The work was carried out in collaboration with Dr Craig Sturrock in the University's School of Biosciences, Mr Ian Skicko, now based at the University of Exeter, and Dr Sophie Mowles who is now working at Anglia Ruskin University.

University of Nottingham

Related Cockroaches Articles from Brightsurf:

Cockroach mating habits and developmental features help uncover insect evolution
A research team led by the University of Tsukuba examined the mating habits of an often-overlooked cockroach family, Nocticolidae, to provide clues about insect evolution.

Cockroaches and lizards inspire new robot developed by Ben-Gurion University researcher
'The AmphiSTAR uses a sprawling mechanism inspired by cockroaches, and it is designed to run on water at high speeds like the basilisk lizard,' says Ben-Gurion University Prof.

Salute the venerable ensign wasp, killing cockroaches for 25 million years
An Oregon State University study has identified four new species of parasitic, cockroach-killing ensign wasps that became encased in tree resin 25 million years ago and were preserved as the resin fossilized into amber.

Reducing mouse allergens may improve lung growth in asthmatic children
Lowering exposure to allergens from mice may lead to improved lung growth for children with asthma living in low-income neighborhoods, helping them avoid lung ailments and possibly live longer, according to newly published research in The Journal of Allergy and Clinical Immunology.

Turkestan cockroach selling online is a companion of the common household cockroach
The Turkestan cockroach (commonly known as the red runner roach or rusty red roach), which is popular as food for pet reptiles, has an interneuron extremely sensitive to sex pheromones emitted by American cockroaches, providing evidence that the Turkestan cockroach is phylogenetically close to the American cockroach and the smoky brown cockroach belonging to the genus Periplaneta.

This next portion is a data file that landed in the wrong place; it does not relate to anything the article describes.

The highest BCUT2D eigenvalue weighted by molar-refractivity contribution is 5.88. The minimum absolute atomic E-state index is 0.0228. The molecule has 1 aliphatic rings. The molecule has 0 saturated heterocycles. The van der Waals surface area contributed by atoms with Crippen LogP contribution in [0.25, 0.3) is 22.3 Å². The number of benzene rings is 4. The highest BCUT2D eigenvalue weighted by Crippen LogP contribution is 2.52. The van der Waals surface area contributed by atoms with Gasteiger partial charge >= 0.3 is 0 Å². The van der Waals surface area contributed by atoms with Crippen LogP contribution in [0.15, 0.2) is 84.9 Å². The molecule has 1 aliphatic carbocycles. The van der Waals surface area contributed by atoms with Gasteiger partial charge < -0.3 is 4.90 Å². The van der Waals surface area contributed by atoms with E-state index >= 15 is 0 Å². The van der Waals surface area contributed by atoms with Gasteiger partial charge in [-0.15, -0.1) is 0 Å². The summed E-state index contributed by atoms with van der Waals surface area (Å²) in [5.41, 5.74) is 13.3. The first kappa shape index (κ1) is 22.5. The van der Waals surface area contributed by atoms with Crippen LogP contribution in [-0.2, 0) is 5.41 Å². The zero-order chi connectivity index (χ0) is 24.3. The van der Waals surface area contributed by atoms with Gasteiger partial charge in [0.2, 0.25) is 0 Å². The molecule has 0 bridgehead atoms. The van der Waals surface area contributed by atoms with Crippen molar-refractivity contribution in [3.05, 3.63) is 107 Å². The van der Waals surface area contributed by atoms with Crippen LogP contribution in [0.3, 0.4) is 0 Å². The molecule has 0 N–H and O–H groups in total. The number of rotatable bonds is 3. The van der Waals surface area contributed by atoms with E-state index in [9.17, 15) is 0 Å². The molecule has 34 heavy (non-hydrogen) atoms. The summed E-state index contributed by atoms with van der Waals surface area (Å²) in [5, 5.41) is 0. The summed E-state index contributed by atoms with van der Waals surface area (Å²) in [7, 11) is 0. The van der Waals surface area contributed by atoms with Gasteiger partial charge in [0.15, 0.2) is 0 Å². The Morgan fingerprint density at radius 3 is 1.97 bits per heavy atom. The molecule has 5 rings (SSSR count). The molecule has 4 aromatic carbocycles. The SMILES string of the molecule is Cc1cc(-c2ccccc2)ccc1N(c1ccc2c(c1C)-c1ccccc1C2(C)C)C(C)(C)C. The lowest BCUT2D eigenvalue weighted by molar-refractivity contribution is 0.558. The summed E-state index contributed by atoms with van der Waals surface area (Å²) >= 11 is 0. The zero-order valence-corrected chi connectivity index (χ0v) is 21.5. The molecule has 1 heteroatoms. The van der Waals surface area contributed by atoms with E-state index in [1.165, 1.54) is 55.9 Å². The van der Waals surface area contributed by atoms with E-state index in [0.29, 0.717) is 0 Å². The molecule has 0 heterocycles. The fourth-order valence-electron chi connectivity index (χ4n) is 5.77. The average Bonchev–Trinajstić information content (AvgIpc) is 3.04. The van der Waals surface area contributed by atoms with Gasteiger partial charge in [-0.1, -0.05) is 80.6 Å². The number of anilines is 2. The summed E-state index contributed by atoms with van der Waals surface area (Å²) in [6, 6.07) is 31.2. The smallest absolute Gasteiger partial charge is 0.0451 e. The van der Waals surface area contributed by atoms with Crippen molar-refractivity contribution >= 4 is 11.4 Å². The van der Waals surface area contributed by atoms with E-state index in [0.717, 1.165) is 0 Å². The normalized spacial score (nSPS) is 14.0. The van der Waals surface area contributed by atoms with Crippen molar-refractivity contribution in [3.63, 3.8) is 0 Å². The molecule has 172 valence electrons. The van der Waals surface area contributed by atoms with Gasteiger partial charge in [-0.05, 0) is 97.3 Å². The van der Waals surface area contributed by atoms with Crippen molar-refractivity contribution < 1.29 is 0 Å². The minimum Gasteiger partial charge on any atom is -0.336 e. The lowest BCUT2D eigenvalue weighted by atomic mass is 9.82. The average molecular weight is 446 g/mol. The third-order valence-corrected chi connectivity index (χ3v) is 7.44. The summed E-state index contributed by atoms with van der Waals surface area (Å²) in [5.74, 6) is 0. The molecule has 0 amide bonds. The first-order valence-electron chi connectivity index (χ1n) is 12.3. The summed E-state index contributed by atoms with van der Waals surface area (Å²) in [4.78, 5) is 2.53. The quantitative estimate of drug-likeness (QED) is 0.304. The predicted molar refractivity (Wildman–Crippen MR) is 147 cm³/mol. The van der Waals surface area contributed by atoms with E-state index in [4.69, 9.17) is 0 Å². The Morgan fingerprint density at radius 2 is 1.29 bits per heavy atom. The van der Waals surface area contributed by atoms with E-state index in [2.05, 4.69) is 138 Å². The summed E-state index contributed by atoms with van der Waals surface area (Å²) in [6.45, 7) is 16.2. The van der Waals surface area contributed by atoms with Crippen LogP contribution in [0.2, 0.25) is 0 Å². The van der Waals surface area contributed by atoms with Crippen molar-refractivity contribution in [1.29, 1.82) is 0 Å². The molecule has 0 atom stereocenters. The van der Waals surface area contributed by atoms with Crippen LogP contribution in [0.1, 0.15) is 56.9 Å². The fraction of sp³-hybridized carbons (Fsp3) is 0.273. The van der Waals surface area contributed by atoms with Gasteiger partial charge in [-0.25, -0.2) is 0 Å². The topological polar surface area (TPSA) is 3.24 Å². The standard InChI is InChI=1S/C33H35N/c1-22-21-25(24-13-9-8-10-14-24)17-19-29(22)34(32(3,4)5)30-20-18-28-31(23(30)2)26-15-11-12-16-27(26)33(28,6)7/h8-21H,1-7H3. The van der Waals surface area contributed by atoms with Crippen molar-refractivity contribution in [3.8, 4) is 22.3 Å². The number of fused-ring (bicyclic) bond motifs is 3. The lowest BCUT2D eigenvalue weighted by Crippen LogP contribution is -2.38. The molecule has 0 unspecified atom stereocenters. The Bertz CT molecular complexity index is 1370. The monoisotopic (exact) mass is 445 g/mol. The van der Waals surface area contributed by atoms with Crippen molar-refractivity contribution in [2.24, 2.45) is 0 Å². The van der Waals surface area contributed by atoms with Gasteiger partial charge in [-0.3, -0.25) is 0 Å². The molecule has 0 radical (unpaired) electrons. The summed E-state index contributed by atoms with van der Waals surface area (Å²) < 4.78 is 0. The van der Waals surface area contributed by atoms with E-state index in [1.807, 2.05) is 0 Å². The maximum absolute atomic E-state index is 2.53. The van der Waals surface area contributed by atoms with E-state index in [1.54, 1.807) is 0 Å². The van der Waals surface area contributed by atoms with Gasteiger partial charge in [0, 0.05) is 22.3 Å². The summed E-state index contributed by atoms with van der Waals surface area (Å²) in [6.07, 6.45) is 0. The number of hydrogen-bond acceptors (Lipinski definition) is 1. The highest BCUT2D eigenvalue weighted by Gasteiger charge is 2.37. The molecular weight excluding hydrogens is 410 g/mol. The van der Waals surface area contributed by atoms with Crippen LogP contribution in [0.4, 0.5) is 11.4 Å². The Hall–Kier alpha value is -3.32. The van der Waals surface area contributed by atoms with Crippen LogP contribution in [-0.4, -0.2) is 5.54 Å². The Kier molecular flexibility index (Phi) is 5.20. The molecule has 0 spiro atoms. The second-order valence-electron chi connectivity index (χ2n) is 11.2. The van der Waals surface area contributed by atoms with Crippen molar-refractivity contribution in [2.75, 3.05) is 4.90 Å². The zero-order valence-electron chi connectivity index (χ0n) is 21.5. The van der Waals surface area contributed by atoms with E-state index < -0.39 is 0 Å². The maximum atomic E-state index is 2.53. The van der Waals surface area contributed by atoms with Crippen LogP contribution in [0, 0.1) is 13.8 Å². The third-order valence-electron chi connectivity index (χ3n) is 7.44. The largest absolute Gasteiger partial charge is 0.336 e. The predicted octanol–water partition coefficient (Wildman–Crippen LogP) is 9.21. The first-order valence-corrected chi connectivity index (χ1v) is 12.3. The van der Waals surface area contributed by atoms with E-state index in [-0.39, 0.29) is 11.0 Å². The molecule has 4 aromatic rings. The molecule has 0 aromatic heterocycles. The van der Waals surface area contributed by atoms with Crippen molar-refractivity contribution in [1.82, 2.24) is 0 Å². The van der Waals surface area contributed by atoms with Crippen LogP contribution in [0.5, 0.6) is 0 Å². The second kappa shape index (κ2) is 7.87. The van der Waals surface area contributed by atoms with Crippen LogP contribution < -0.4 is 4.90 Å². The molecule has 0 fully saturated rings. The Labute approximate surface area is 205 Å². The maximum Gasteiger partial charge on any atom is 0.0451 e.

Coastal organisms trapped in 99-million-year-old amber
Most amber inclusions are organisms that lived in the forest.

'Bug bombs' are ineffective killing roaches indoors
Total release foggers, commonly known as 'bug bombs,' are ineffective at removing cockroaches from indoor environments, according to a new study from North Carolina State University.

Home cleanliness, residents' tolerance predict where cockroaches take up residence
Poor home sanitation and residents' tolerance regarding German cockroaches were a good predictor of the pest's presence in their apartments, according to a Rutgers study in Paterson and Irvington, New Jersey.

Karate kicks keep cockroaches from becoming zombies, wasp chow
Far from being a weak-willed sap easily paralyzed by the emerald jewel wasp's sting to the brain -- followed by becoming a placid egg carrier and then larvae chow -- the cockroach can deliver a stunning karate kick that saves its life.

Insect toxin detected in the world's longest animal
The longest animal in the world, the bootlace worm, which can be up to 55 metres long, produces neurotoxins that can kill both crabs and cockroaches.

Read More: Cockroaches News and Cockroaches Current Events
Brightsurf.com is a participant in the Amazon Services LLC Associates Program, an affiliate advertising program designed to provide a means for sites to earn advertising fees by advertising and linking to Amazon.com.